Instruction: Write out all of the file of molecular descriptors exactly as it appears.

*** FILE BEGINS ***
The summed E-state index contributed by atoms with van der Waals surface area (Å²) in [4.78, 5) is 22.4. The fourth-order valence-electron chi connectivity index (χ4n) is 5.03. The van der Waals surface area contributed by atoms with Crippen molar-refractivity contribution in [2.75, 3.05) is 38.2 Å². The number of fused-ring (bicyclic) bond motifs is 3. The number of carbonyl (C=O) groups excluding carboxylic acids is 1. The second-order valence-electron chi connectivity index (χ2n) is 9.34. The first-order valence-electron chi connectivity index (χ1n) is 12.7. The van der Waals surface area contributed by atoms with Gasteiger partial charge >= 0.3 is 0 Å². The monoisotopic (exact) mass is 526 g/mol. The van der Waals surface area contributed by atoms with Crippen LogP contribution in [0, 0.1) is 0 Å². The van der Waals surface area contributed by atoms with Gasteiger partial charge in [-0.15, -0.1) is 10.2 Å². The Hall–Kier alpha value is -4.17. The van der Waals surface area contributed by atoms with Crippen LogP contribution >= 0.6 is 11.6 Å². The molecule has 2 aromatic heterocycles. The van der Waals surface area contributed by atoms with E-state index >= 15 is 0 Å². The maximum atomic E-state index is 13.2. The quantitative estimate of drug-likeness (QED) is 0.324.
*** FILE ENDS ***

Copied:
The summed E-state index contributed by atoms with van der Waals surface area (Å²) in [4.78, 5) is 22.4. The fourth-order valence-electron chi connectivity index (χ4n) is 5.03. The van der Waals surface area contributed by atoms with Crippen molar-refractivity contribution in [2.75, 3.05) is 38.2 Å². The number of fused-ring (bicyclic) bond motifs is 3. The number of carbonyl (C=O) groups excluding carboxylic acids is 1. The second-order valence-electron chi connectivity index (χ2n) is 9.34. The first-order valence-electron chi connectivity index (χ1n) is 12.7. The van der Waals surface area contributed by atoms with Gasteiger partial charge >= 0.3 is 0 Å². The monoisotopic (exact) mass is 526 g/mol. The van der Waals surface area contributed by atoms with Crippen LogP contribution in [0, 0.1) is 0 Å². The van der Waals surface area contributed by atoms with Gasteiger partial charge in [-0.15, -0.1) is 10.2 Å². The Hall–Kier alpha value is -4.17. The van der Waals surface area contributed by atoms with Crippen LogP contribution >= 0.6 is 11.6 Å². The molecule has 2 aromatic heterocycles. The van der Waals surface area contributed by atoms with E-state index >= 15 is 0 Å². The maximum atomic E-state index is 13.2. The quantitative estimate of drug-likeness (QED) is 0.324.